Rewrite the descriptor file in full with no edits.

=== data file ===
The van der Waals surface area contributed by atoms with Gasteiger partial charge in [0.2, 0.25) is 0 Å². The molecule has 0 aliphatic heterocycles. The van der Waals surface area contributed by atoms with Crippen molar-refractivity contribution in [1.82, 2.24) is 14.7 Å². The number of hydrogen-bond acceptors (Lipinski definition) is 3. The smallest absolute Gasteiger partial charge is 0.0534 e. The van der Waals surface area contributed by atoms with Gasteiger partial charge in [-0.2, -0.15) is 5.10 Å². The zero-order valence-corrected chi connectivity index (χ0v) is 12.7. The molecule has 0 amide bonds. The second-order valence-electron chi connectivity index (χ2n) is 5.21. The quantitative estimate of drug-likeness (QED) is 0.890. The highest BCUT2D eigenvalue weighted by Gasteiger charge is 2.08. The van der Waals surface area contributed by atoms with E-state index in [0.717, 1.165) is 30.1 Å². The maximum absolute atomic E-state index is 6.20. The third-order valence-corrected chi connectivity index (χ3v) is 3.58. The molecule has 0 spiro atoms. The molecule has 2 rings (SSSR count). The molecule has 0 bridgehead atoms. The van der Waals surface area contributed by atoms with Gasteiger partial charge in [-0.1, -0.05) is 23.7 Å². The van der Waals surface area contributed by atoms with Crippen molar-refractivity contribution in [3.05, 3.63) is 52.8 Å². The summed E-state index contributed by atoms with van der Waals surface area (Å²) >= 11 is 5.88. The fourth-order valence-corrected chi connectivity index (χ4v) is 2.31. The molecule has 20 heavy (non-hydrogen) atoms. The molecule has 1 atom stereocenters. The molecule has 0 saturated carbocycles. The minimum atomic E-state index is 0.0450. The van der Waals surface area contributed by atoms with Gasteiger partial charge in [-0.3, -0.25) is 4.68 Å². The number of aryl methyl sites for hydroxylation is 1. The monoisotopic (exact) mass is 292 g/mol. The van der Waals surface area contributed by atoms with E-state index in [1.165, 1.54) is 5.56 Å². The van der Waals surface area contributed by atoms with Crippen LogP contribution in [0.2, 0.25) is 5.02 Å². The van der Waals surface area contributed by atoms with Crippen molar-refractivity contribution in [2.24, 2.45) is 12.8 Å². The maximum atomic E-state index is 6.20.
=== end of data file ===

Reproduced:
The van der Waals surface area contributed by atoms with Gasteiger partial charge in [0.2, 0.25) is 0 Å². The molecule has 0 aliphatic heterocycles. The van der Waals surface area contributed by atoms with Crippen molar-refractivity contribution in [1.82, 2.24) is 14.7 Å². The number of hydrogen-bond acceptors (Lipinski definition) is 3. The smallest absolute Gasteiger partial charge is 0.0534 e. The van der Waals surface area contributed by atoms with Gasteiger partial charge in [-0.2, -0.15) is 5.10 Å². The zero-order valence-corrected chi connectivity index (χ0v) is 12.7. The molecule has 0 amide bonds. The second-order valence-electron chi connectivity index (χ2n) is 5.21. The quantitative estimate of drug-likeness (QED) is 0.890. The highest BCUT2D eigenvalue weighted by Gasteiger charge is 2.08. The van der Waals surface area contributed by atoms with E-state index in [0.717, 1.165) is 30.1 Å². The maximum absolute atomic E-state index is 6.20. The third-order valence-corrected chi connectivity index (χ3v) is 3.58. The molecule has 0 spiro atoms. The molecule has 2 rings (SSSR count). The molecule has 0 bridgehead atoms. The van der Waals surface area contributed by atoms with Gasteiger partial charge in [-0.1, -0.05) is 23.7 Å². The van der Waals surface area contributed by atoms with Crippen molar-refractivity contribution in [3.05, 3.63) is 52.8 Å². The summed E-state index contributed by atoms with van der Waals surface area (Å²) >= 11 is 5.88. The fourth-order valence-corrected chi connectivity index (χ4v) is 2.31. The molecule has 20 heavy (non-hydrogen) atoms. The molecule has 1 atom stereocenters. The molecule has 0 saturated carbocycles. The minimum atomic E-state index is 0.0450. The van der Waals surface area contributed by atoms with Gasteiger partial charge in [-0.3, -0.25) is 4.68 Å². The number of aryl methyl sites for hydroxylation is 1. The monoisotopic (exact) mass is 292 g/mol. The van der Waals surface area contributed by atoms with E-state index in [1.165, 1.54) is 5.56 Å². The van der Waals surface area contributed by atoms with Crippen LogP contribution in [0.2, 0.25) is 5.02 Å². The van der Waals surface area contributed by atoms with Crippen molar-refractivity contribution in [2.24, 2.45) is 12.8 Å². The maximum atomic E-state index is 6.20.